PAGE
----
Woodburn hotel used for Covid isolation could continue until June

A sign at Salud Medical Center in Woodburn on Wednesday, April 29. (Amanda Loman/Salem Reporter)

A hotel in Woodburn that Marion County has used to provide a place for people exposed to Covid who have nowhere to isolate could remain open a little longer.

During its Wednesday morning meeting, the Marion County Board of Commissioners will consider an update to the contract between the county and the operator of the Super 8 hotel in Woodburn.

In June of last year, the county approved an agreement with the operator of the 81-room hotel, located at 821 Evergreen Rd. The agreement gave the county exclusive use of the hotel to offer rooms to people with relatively minor Covid cases whose living situations prevented them from being able to isolate. Those people could include farmworkers, people living in multigenerational housing and recently released prisoners. Securing the hotel was a requirement of the state’s plan to begin lifting Covid restrictions last year.

The county is authorized to spend up to $2.2 million on the contract, and the update will increase that amount by $684,000.

Marion County spokeswoman Jolene Kelley said in an email that the county was unsure how long it would need to use the hotel when the contract was approved in June. She said the updated contract will extend the agreement through June 30. But the county will still face the same uncertainty even after extending it, she said.  

“We are hopeful that the additional three months will carry us through until more people are eligible and able to receive a COVID-19 vaccine,” she said.

Since the county booked the hotel last summer, it’s also been used for people grappling with other natural catastrophes. In September, the contract was amended to allow the hotel to be used as a shelter for evacuees from the state’s historic wildfires.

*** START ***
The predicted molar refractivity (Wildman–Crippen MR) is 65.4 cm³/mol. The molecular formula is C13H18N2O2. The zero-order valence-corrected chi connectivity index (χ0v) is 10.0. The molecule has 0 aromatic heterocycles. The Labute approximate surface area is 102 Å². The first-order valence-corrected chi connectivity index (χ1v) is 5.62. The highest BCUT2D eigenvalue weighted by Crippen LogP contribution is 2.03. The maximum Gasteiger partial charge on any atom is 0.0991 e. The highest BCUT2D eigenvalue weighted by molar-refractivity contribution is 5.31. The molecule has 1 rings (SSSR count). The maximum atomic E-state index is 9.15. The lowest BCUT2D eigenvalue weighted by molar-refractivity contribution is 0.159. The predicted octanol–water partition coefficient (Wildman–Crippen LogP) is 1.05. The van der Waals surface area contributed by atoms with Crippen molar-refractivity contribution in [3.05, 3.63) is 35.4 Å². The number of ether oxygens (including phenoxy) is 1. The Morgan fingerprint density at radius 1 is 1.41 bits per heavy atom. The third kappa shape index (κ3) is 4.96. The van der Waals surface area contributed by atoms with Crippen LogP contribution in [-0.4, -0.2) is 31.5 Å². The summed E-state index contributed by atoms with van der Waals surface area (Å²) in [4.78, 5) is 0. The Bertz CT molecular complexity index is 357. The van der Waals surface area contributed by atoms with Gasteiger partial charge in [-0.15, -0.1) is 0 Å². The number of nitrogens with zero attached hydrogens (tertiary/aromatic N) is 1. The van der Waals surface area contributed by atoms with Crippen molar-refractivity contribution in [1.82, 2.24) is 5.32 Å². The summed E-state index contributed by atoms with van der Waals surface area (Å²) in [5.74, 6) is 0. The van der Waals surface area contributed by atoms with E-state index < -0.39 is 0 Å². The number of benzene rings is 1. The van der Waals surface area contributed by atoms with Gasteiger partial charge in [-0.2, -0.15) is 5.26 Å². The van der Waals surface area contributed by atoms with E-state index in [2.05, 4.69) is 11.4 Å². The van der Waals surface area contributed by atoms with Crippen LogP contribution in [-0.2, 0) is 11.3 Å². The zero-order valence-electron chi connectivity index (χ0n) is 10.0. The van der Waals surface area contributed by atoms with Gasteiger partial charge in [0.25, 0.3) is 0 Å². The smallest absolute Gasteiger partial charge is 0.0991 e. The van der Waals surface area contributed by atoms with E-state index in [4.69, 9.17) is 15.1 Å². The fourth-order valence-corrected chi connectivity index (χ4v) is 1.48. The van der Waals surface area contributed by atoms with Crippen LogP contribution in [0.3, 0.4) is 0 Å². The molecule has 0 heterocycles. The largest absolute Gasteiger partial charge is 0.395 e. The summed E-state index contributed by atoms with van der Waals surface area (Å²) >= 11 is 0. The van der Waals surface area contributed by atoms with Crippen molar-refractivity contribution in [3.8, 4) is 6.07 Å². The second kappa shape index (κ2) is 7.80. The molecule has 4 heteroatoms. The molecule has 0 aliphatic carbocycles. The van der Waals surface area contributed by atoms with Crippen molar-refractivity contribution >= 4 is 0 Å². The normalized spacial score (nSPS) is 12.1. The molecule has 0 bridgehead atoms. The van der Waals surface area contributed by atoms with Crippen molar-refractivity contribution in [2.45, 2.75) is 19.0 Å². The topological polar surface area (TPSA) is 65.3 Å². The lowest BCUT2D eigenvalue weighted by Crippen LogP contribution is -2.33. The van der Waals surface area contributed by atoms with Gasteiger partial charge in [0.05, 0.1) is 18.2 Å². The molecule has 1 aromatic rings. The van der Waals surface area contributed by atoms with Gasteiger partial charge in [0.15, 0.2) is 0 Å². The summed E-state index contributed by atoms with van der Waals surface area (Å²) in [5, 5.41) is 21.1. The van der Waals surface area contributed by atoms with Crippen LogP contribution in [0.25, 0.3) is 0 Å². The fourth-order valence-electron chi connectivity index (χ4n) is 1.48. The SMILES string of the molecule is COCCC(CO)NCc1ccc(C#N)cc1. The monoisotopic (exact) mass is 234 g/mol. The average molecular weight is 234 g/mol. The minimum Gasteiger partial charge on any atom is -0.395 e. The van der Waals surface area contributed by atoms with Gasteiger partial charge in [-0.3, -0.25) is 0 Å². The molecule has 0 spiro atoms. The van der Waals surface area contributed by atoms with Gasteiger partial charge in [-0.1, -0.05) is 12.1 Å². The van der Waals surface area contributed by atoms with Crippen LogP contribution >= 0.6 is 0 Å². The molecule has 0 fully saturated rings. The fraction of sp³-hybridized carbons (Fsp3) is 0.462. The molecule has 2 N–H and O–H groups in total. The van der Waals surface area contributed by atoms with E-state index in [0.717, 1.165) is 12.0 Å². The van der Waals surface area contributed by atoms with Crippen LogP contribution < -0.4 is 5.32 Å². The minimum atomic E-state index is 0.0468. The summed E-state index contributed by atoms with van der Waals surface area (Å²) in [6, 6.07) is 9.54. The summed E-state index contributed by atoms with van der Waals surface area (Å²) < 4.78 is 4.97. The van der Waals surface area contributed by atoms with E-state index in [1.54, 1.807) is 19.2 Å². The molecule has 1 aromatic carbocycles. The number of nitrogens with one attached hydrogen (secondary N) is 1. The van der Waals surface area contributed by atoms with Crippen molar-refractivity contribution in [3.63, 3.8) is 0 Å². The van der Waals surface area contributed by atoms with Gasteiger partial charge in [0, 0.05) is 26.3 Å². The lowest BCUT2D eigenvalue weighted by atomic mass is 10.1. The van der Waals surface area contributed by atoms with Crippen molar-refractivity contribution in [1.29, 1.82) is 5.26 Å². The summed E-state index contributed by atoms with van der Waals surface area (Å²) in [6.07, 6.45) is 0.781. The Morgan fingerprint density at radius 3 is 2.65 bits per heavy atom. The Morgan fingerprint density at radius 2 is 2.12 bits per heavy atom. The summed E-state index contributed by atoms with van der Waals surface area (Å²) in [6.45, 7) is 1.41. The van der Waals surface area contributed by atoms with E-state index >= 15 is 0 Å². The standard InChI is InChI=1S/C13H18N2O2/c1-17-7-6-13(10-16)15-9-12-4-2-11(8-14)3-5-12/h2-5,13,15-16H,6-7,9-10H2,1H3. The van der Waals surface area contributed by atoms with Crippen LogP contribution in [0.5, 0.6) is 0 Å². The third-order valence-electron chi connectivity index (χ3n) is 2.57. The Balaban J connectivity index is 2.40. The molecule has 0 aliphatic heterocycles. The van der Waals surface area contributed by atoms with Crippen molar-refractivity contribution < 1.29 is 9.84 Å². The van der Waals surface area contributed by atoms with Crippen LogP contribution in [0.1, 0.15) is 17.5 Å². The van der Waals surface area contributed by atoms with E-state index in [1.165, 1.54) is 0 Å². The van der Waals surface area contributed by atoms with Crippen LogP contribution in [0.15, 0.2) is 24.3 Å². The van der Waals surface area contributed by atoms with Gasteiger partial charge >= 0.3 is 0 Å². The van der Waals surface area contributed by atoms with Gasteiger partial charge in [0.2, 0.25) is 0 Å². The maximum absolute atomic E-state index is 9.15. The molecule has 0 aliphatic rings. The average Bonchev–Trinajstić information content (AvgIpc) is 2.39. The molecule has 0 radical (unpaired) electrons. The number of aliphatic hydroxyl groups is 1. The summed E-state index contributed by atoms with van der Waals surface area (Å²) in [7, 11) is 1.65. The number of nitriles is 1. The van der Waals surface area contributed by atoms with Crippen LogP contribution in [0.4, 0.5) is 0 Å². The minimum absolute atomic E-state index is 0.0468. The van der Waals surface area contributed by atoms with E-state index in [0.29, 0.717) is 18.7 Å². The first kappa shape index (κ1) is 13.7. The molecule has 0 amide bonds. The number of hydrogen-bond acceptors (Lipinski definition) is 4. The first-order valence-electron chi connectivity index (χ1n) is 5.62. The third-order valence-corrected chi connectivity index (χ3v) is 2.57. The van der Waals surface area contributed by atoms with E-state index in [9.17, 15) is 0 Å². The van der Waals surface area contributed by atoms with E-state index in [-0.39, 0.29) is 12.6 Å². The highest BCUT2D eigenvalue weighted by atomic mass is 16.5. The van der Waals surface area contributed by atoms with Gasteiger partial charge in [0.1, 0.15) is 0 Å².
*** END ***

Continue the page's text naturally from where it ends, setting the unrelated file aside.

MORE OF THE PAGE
According to numbers provided by Kelley, 458 people have used the hotel since July 2020. Of those, 170 were Covid patients who needed a place to isolate themselves. Another 270 were wildfire evacuees. More recently, another 18 people used it during the ice storms.

As of March 5, the county has expended nearly $1.8 million on the hotel. Kelley said money for the contract is paid for by the Federal Emergency Management Agency.

Not everyone in Woodburn has been happy with the county using the hotel. As the county was finalizing the contract last summer, Eric Morris, then a member of Woodburn City Council, called the move “irresponsible,” citing the hotel’s proximity to apartments and a senior care facility.

In July, the city of Woodburn sued Marion County seeking to block its use of the hotel. In October, the case was dismissed.

Woodburn Mayor Eric Swenson declined to comment on the county extending the contract.

 Contact reporter Jake Thomas at 503-575-1251 or [email protected] or @jakethomas2009.

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